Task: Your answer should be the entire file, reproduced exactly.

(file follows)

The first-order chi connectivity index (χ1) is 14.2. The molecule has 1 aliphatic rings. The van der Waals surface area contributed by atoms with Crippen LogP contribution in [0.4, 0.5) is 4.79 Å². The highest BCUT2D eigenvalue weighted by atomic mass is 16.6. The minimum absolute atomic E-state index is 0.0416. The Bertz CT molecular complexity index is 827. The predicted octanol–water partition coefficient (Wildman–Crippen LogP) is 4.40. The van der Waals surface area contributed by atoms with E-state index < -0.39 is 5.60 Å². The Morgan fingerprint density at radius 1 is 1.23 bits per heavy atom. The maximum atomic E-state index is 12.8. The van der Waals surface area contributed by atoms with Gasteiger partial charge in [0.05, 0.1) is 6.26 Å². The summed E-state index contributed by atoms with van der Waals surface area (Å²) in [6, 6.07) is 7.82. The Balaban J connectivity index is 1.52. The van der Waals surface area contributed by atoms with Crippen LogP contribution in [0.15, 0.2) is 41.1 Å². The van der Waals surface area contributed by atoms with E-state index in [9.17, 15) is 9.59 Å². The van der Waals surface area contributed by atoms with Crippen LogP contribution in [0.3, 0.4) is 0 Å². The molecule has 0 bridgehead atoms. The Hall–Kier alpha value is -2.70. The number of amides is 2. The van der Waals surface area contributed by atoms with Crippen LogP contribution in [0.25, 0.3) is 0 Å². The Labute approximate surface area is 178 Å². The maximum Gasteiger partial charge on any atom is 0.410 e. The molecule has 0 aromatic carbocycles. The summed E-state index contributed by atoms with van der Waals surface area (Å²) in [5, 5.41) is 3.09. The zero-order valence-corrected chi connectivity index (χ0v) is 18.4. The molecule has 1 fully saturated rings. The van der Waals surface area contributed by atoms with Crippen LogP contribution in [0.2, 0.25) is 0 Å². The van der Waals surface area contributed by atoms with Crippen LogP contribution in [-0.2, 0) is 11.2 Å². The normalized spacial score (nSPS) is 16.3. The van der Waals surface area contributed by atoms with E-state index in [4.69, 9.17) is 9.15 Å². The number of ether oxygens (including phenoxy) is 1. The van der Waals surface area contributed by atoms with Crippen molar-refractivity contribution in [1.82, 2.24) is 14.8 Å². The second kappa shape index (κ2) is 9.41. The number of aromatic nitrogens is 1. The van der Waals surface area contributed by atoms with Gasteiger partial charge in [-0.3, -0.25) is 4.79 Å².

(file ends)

The first-order chi connectivity index (χ1) is 14.2. The molecule has 1 aliphatic rings. The van der Waals surface area contributed by atoms with Crippen LogP contribution in [0.4, 0.5) is 4.79 Å². The highest BCUT2D eigenvalue weighted by atomic mass is 16.6. The minimum absolute atomic E-state index is 0.0416. The Bertz CT molecular complexity index is 827. The predicted octanol–water partition coefficient (Wildman–Crippen LogP) is 4.40. The van der Waals surface area contributed by atoms with E-state index < -0.39 is 5.60 Å². The Morgan fingerprint density at radius 1 is 1.23 bits per heavy atom. The maximum atomic E-state index is 12.8. The van der Waals surface area contributed by atoms with Gasteiger partial charge in [0.05, 0.1) is 6.26 Å². The summed E-state index contributed by atoms with van der Waals surface area (Å²) in [6, 6.07) is 7.82. The Balaban J connectivity index is 1.52. The van der Waals surface area contributed by atoms with Crippen LogP contribution in [0.15, 0.2) is 41.1 Å². The van der Waals surface area contributed by atoms with E-state index in [9.17, 15) is 9.59 Å². The van der Waals surface area contributed by atoms with Crippen LogP contribution in [0.3, 0.4) is 0 Å². The molecule has 0 bridgehead atoms. The Hall–Kier alpha value is -2.70. The number of amides is 2. The van der Waals surface area contributed by atoms with Crippen LogP contribution in [0.25, 0.3) is 0 Å². The Labute approximate surface area is 178 Å². The maximum Gasteiger partial charge on any atom is 0.410 e. The molecule has 0 aromatic carbocycles. The summed E-state index contributed by atoms with van der Waals surface area (Å²) in [5, 5.41) is 3.09. The zero-order valence-corrected chi connectivity index (χ0v) is 18.4. The molecule has 1 fully saturated rings. The van der Waals surface area contributed by atoms with Crippen LogP contribution in [0.2, 0.25) is 0 Å². The van der Waals surface area contributed by atoms with Crippen LogP contribution in [-0.2, 0) is 11.2 Å². The normalized spacial score (nSPS) is 16.3. The van der Waals surface area contributed by atoms with E-state index in [4.69, 9.17) is 9.15 Å². The number of ether oxygens (including phenoxy) is 1. The van der Waals surface area contributed by atoms with Crippen molar-refractivity contribution in [1.82, 2.24) is 14.8 Å². The second kappa shape index (κ2) is 9.41. The number of aromatic nitrogens is 1. The van der Waals surface area contributed by atoms with Gasteiger partial charge in [-0.3, -0.25) is 4.79 Å².